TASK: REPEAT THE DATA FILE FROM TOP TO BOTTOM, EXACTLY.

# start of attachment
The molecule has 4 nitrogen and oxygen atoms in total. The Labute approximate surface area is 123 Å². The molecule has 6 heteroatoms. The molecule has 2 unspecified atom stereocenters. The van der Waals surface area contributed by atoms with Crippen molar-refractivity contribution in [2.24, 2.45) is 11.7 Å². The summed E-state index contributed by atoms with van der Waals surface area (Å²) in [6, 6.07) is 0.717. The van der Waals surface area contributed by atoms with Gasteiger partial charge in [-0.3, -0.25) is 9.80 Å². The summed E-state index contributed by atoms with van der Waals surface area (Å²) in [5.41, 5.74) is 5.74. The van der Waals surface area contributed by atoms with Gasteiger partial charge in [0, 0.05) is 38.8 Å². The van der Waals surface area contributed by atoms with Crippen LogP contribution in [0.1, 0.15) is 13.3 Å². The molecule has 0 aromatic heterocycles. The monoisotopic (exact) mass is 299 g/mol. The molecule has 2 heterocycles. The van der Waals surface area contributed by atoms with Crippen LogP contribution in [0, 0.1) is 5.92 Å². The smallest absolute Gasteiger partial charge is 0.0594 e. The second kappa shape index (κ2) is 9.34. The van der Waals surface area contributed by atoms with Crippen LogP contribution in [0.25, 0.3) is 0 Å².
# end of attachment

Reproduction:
The molecule has 4 nitrogen and oxygen atoms in total. The Labute approximate surface area is 123 Å². The molecule has 6 heteroatoms. The molecule has 2 unspecified atom stereocenters. The van der Waals surface area contributed by atoms with Crippen molar-refractivity contribution in [2.24, 2.45) is 11.7 Å². The summed E-state index contributed by atoms with van der Waals surface area (Å²) in [6, 6.07) is 0.717. The van der Waals surface area contributed by atoms with Gasteiger partial charge in [-0.3, -0.25) is 9.80 Å². The summed E-state index contributed by atoms with van der Waals surface area (Å²) in [5.41, 5.74) is 5.74. The van der Waals surface area contributed by atoms with Gasteiger partial charge in [0, 0.05) is 38.8 Å². The van der Waals surface area contributed by atoms with Crippen LogP contribution in [0.1, 0.15) is 13.3 Å². The molecule has 0 aromatic heterocycles. The monoisotopic (exact) mass is 299 g/mol. The molecule has 2 heterocycles. The van der Waals surface area contributed by atoms with Crippen LogP contribution in [0, 0.1) is 5.92 Å². The smallest absolute Gasteiger partial charge is 0.0594 e. The second kappa shape index (κ2) is 9.34. The van der Waals surface area contributed by atoms with Crippen LogP contribution in [0.25, 0.3) is 0 Å².